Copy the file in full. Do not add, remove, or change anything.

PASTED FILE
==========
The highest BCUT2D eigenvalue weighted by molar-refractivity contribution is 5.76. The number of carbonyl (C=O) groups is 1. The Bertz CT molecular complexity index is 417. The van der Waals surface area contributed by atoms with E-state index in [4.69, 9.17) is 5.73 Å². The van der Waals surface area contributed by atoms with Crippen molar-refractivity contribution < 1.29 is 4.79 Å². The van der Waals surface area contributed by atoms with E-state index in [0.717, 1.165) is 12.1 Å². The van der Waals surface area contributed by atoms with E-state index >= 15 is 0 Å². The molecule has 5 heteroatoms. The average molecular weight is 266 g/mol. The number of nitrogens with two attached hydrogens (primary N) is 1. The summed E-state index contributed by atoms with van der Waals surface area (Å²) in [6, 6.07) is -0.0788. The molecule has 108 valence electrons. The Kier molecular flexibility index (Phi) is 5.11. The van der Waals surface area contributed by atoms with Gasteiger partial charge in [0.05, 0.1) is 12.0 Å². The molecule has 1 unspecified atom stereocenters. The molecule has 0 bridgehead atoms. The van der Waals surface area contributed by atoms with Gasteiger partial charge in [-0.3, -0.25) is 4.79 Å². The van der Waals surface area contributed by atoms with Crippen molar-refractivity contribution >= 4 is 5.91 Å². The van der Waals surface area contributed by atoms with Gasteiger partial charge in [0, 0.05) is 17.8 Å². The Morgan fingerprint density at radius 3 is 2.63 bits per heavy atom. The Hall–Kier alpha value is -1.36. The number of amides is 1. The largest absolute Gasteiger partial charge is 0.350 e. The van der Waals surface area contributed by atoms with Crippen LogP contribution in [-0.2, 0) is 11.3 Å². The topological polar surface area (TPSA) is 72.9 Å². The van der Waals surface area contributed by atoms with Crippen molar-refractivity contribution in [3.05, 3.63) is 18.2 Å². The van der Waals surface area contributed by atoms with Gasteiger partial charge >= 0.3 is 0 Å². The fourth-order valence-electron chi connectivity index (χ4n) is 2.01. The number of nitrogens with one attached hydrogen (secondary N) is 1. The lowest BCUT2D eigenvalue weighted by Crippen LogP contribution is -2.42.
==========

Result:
The highest BCUT2D eigenvalue weighted by molar-refractivity contribution is 5.76. The number of carbonyl (C=O) groups is 1. The Bertz CT molecular complexity index is 417. The van der Waals surface area contributed by atoms with E-state index in [4.69, 9.17) is 5.73 Å². The van der Waals surface area contributed by atoms with Crippen molar-refractivity contribution < 1.29 is 4.79 Å². The van der Waals surface area contributed by atoms with E-state index in [0.717, 1.165) is 12.1 Å². The van der Waals surface area contributed by atoms with E-state index >= 15 is 0 Å². The molecule has 5 heteroatoms. The average molecular weight is 266 g/mol. The number of nitrogens with two attached hydrogens (primary N) is 1. The summed E-state index contributed by atoms with van der Waals surface area (Å²) in [6, 6.07) is -0.0788. The molecule has 108 valence electrons. The Kier molecular flexibility index (Phi) is 5.11. The van der Waals surface area contributed by atoms with Gasteiger partial charge in [0.05, 0.1) is 12.0 Å². The molecule has 1 unspecified atom stereocenters. The molecule has 0 bridgehead atoms. The van der Waals surface area contributed by atoms with Gasteiger partial charge in [-0.3, -0.25) is 4.79 Å². The van der Waals surface area contributed by atoms with Crippen molar-refractivity contribution >= 4 is 5.91 Å². The van der Waals surface area contributed by atoms with Gasteiger partial charge in [0, 0.05) is 17.8 Å². The Morgan fingerprint density at radius 3 is 2.63 bits per heavy atom. The Hall–Kier alpha value is -1.36. The number of amides is 1. The largest absolute Gasteiger partial charge is 0.350 e. The van der Waals surface area contributed by atoms with Crippen LogP contribution in [-0.2, 0) is 11.3 Å². The topological polar surface area (TPSA) is 72.9 Å². The van der Waals surface area contributed by atoms with Crippen molar-refractivity contribution in [3.05, 3.63) is 18.2 Å². The van der Waals surface area contributed by atoms with Gasteiger partial charge >= 0.3 is 0 Å². The fourth-order valence-electron chi connectivity index (χ4n) is 2.01. The number of nitrogens with one attached hydrogen (secondary N) is 1. The lowest BCUT2D eigenvalue weighted by Crippen LogP contribution is -2.42.